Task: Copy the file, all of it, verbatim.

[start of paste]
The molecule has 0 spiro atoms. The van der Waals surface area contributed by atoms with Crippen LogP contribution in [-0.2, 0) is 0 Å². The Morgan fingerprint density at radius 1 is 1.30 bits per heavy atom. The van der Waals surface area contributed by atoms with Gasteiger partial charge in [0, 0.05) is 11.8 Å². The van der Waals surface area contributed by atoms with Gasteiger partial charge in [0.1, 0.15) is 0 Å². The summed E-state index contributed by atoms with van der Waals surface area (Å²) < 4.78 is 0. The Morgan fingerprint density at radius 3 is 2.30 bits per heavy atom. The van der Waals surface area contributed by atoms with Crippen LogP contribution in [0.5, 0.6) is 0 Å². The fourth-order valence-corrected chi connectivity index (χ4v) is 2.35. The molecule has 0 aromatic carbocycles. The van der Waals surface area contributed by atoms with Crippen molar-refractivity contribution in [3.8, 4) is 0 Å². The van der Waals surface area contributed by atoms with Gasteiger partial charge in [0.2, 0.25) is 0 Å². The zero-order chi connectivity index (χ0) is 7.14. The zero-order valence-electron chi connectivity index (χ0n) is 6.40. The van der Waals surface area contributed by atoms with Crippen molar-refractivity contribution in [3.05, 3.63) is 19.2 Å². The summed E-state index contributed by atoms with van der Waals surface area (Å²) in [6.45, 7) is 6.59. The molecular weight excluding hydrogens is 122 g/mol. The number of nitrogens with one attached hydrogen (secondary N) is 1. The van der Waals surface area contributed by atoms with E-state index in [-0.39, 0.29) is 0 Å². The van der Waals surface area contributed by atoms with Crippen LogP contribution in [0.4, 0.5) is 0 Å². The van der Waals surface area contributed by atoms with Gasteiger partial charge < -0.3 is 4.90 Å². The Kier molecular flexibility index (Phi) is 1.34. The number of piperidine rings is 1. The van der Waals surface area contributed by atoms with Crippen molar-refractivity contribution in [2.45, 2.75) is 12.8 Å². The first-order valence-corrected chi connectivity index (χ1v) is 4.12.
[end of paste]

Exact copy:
The molecule has 0 spiro atoms. The van der Waals surface area contributed by atoms with Crippen LogP contribution in [-0.2, 0) is 0 Å². The Morgan fingerprint density at radius 1 is 1.30 bits per heavy atom. The van der Waals surface area contributed by atoms with Gasteiger partial charge in [0, 0.05) is 11.8 Å². The van der Waals surface area contributed by atoms with Gasteiger partial charge in [0.1, 0.15) is 0 Å². The summed E-state index contributed by atoms with van der Waals surface area (Å²) < 4.78 is 0. The Morgan fingerprint density at radius 3 is 2.30 bits per heavy atom. The van der Waals surface area contributed by atoms with Crippen LogP contribution in [0.5, 0.6) is 0 Å². The fourth-order valence-corrected chi connectivity index (χ4v) is 2.35. The molecule has 0 aromatic carbocycles. The van der Waals surface area contributed by atoms with Crippen molar-refractivity contribution in [3.8, 4) is 0 Å². The van der Waals surface area contributed by atoms with Gasteiger partial charge in [0.2, 0.25) is 0 Å². The zero-order chi connectivity index (χ0) is 7.14. The zero-order valence-electron chi connectivity index (χ0n) is 6.40. The van der Waals surface area contributed by atoms with Crippen molar-refractivity contribution in [3.05, 3.63) is 19.2 Å². The summed E-state index contributed by atoms with van der Waals surface area (Å²) in [6.45, 7) is 6.59. The molecular weight excluding hydrogens is 122 g/mol. The number of nitrogens with one attached hydrogen (secondary N) is 1. The van der Waals surface area contributed by atoms with E-state index in [-0.39, 0.29) is 0 Å². The van der Waals surface area contributed by atoms with Crippen LogP contribution in [0.4, 0.5) is 0 Å². The van der Waals surface area contributed by atoms with Gasteiger partial charge < -0.3 is 4.90 Å². The Kier molecular flexibility index (Phi) is 1.34. The number of piperidine rings is 1. The van der Waals surface area contributed by atoms with Crippen molar-refractivity contribution in [2.45, 2.75) is 12.8 Å². The first-order valence-corrected chi connectivity index (χ1v) is 4.12.